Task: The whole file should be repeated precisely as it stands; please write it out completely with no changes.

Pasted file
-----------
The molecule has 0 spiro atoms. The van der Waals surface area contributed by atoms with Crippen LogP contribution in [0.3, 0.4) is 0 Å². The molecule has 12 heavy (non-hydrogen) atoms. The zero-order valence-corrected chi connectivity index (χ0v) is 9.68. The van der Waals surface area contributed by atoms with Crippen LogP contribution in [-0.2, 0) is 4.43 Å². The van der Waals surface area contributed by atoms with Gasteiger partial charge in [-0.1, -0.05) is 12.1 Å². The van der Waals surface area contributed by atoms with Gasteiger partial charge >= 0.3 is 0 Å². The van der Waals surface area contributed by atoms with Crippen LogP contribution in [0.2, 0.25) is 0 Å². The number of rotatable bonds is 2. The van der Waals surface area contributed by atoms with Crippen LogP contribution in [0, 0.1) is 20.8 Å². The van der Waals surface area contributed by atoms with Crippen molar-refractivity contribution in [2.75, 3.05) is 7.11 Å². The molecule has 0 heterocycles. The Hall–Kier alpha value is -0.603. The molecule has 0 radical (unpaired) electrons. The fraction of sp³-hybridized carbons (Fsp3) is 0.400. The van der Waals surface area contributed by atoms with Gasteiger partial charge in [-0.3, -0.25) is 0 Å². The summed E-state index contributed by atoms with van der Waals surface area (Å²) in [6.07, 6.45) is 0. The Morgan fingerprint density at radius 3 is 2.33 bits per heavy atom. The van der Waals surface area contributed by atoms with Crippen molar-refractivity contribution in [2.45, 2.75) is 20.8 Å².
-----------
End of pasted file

The molecule has 0 spiro atoms. The van der Waals surface area contributed by atoms with Crippen LogP contribution in [0.3, 0.4) is 0 Å². The molecule has 12 heavy (non-hydrogen) atoms. The zero-order valence-corrected chi connectivity index (χ0v) is 9.68. The van der Waals surface area contributed by atoms with Crippen LogP contribution in [-0.2, 0) is 4.43 Å². The van der Waals surface area contributed by atoms with Gasteiger partial charge in [-0.1, -0.05) is 12.1 Å². The van der Waals surface area contributed by atoms with Gasteiger partial charge >= 0.3 is 0 Å². The van der Waals surface area contributed by atoms with Crippen LogP contribution in [0.2, 0.25) is 0 Å². The number of rotatable bonds is 2. The van der Waals surface area contributed by atoms with Crippen LogP contribution in [0, 0.1) is 20.8 Å². The van der Waals surface area contributed by atoms with Crippen molar-refractivity contribution in [2.75, 3.05) is 7.11 Å². The molecule has 0 heterocycles. The Hall–Kier alpha value is -0.603. The molecule has 0 radical (unpaired) electrons. The fraction of sp³-hybridized carbons (Fsp3) is 0.400. The van der Waals surface area contributed by atoms with Gasteiger partial charge in [-0.3, -0.25) is 0 Å². The summed E-state index contributed by atoms with van der Waals surface area (Å²) in [6.07, 6.45) is 0. The Morgan fingerprint density at radius 3 is 2.33 bits per heavy atom. The van der Waals surface area contributed by atoms with Crippen molar-refractivity contribution in [2.45, 2.75) is 20.8 Å².